Welcoming African-American and Cambodian Art into the Classroom

By Venet, Cheryl | Art Education, March 2002 | Go to article overview

Welcoming African-American and Cambodian Art into the Classroom


Venet, Cheryl, Art Education


How do teachers welcome students into art classrooms? Smiling teachers greet students at the door.

Tables overflow with brightly colored and richly textured materials. Reproductions that teach art history and inspire creativity cover the walls. It looks inviting, but do the art historical

images on display establish a positive environment for all our students?

Until recently, art history in U.S. classrooms was limited to Western civilization masterpieces, sometimes irreverently referred to as the work of dead, white, European males. In increasingly multicultural classrooms, it is necessary to expand the historical canon by relating knowledge to cultures (Banks, 1998). Minority students need to be included fully in the curriculum; their self-esteem and ability to develop their talents are at stake (Stinespring & Kennedy, 1995). For each student to feel a sense of belonging, art teachers should research and select historical exemplars that reflect the arts and aesthetics of a variety of cultures.

National standards ask that all students in the United States "should be able to develop and present basic analyses of works of art from structural, historical, and cultural perspectives" and that "they should have an informed acquaintance with exemplary works of art from a variety of cultures and historical periods" (Music Educators National Conference, 1994, p. 19). Art historical inclusiveness requires a paradigm shift from ethnocentrism to cultural relativity. To understand a culture's art, it is necessary to understand its aesthetic, the philosophy that indicates salient features and functions of art within that culture. Furthermore, the art must be appreciated from the perspective of its creators. Definitions of art are culturespecific.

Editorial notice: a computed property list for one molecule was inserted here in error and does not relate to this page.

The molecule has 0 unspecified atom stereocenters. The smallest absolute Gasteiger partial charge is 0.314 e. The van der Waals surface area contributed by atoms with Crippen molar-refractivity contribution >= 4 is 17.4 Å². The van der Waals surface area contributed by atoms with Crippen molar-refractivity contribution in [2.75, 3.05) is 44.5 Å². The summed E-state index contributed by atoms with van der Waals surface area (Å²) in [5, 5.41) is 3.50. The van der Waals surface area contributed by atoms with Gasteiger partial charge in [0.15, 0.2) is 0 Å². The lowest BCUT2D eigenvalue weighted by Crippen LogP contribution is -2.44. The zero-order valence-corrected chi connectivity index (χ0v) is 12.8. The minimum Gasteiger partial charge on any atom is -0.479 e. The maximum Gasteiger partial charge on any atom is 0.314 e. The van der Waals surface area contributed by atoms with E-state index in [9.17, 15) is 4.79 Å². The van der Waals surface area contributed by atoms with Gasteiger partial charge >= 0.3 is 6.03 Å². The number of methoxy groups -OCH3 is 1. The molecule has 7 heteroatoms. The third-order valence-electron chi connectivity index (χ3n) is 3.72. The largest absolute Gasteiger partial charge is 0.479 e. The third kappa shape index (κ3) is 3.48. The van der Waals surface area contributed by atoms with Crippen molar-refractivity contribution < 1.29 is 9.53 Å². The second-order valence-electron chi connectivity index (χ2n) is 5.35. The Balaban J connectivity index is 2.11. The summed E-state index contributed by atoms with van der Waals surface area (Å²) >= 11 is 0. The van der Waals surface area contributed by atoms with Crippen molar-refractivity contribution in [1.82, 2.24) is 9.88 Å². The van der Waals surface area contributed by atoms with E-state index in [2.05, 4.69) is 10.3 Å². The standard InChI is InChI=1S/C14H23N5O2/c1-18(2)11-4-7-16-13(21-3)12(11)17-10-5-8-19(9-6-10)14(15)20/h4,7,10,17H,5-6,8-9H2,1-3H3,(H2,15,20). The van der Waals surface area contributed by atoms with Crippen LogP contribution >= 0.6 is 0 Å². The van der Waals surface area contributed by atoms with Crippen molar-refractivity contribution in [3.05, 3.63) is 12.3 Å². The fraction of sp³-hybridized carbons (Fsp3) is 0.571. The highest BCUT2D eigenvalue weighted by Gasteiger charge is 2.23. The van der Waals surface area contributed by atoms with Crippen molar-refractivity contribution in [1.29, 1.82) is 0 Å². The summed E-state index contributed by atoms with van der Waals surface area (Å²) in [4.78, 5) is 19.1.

This article identifies the visual arts and aesthetic standards of two cultural groups represented in my art classroom: African Americans and Cambodian refugees. For 400 years, African-American artists reflected prevailing European or Euro-American ideas; honored their heritage as part of the African diaspora; recorded U.S. history from a Black perspective; expressed religious, spiritual, social, or political messages; or synthesized personal world views with any of these traditions (Museum of Fine Arts, Boston, 1970; Klotman, 1977; Dallas Museum of Art, 1989; Driskell, 1995). In contrast to the multi-faceted body of African-American art, Cambodians, who began immigrating to the United States in 1980, have not yet produced a body of Cambodian-American art. Rather, they rely upon Cambodian cultural identity derived from its Golden Age, 600-1600 C.E, the only period of self-rule in its 2,500-year history. Its stylized temple sculptures are didactic narratives glorifying Hindu and Buddhist gods, goddesses, and mythology.

African-American Aesthetic Tradition

An analysis of African aesthetics is a prelude to the study of African-- American art. Though there are thousands of African-centered aesthetics, it is possible to describe dimensions of a general, Pan-African aesthetic (or Nzuri) with roots in the ancient Egyptian and Nubian cultures. At its center is the Life Force, an energy that flows through all beings and things and is manifested in three units: spirit, rhythm, and creativity. Aspects that interact with each unit are: meaning, ethos, motif, mode, function, method/technique, and form (Welsh-- Asante, 1993). This aesthetic sense is a bond between Africans and African-- Americans. In traditional African cultures, art is not created for arts sake, for collectors, or to be placed in museums. The form and function are one. Art expresses the life force, interwoven with daily activities and spiritual beliefs, the sacred and profane, mind and body, natural and supernatural (Welsh-Asante, 1993). Ancestors are commemorated, living elders are respected, for, after death, they will continue to influence deities (Klotman, 1977).

"Black American ethnic culture has its roots in the African aesthetic which presents the felt reality or expressive quality from any work of art with such intensity that it seeks to evoke movement or utterance. …

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